I have always enjoyed a good mystery, and Josephine Tey is a master at her craft. Robert Bernard wrote in his introduction to the novel, “Tey belonged to the Golden Age of British crime writing (roughly speaking, 1920-1950), and her place in the pantheon of mystery writers is unassailable.”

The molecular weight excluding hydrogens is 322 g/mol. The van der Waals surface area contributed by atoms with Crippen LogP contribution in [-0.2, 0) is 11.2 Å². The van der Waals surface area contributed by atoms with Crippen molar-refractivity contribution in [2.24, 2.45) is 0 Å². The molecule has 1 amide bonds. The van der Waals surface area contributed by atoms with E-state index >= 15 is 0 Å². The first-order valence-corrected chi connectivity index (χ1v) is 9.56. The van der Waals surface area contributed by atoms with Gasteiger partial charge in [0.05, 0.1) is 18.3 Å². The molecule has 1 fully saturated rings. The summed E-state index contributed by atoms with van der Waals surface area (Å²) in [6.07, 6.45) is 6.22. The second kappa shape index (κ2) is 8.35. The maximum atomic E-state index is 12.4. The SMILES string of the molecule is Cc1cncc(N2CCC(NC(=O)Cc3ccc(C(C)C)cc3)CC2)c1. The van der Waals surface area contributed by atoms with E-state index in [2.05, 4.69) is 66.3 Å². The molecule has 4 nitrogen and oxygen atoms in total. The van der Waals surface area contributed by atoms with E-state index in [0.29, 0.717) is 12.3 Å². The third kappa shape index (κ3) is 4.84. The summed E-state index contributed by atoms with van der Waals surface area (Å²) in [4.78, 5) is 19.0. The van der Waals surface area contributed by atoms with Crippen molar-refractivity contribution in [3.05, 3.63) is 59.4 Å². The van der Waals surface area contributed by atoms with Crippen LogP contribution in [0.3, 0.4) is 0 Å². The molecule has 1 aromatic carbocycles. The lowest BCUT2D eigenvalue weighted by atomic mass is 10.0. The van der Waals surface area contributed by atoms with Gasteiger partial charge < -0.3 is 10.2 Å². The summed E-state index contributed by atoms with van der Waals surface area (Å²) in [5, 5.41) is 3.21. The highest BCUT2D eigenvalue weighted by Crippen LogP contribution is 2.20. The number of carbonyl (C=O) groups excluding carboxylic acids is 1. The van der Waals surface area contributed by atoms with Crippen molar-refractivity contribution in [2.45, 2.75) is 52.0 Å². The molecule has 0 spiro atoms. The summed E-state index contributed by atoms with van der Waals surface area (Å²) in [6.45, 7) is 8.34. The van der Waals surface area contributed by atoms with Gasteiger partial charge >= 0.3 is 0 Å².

Tey’s tale takes place at a physical training college for women near a small village far from the hustle and bustle of London. The main character, Miss Lucy Pym, is a popular English psychologist who has been invited by an old acquaintance to lecture at the college. At first she is “a fish out of water;” however, eventually Miss Pym finds herself energized by the bright, physically fit, young students and extends her stay. I don’t want to say too much, because the fun of reading a good mystery is trying to add up all the clues and solve the crime before the last few pages are turned. I will say, that for me, the ending raised some interesting questions to ponder. If you have enjoyed reading Dorothy Sayers, Agatha Christie, or Ngaio Marsh, you’ll enjoy this whodunit.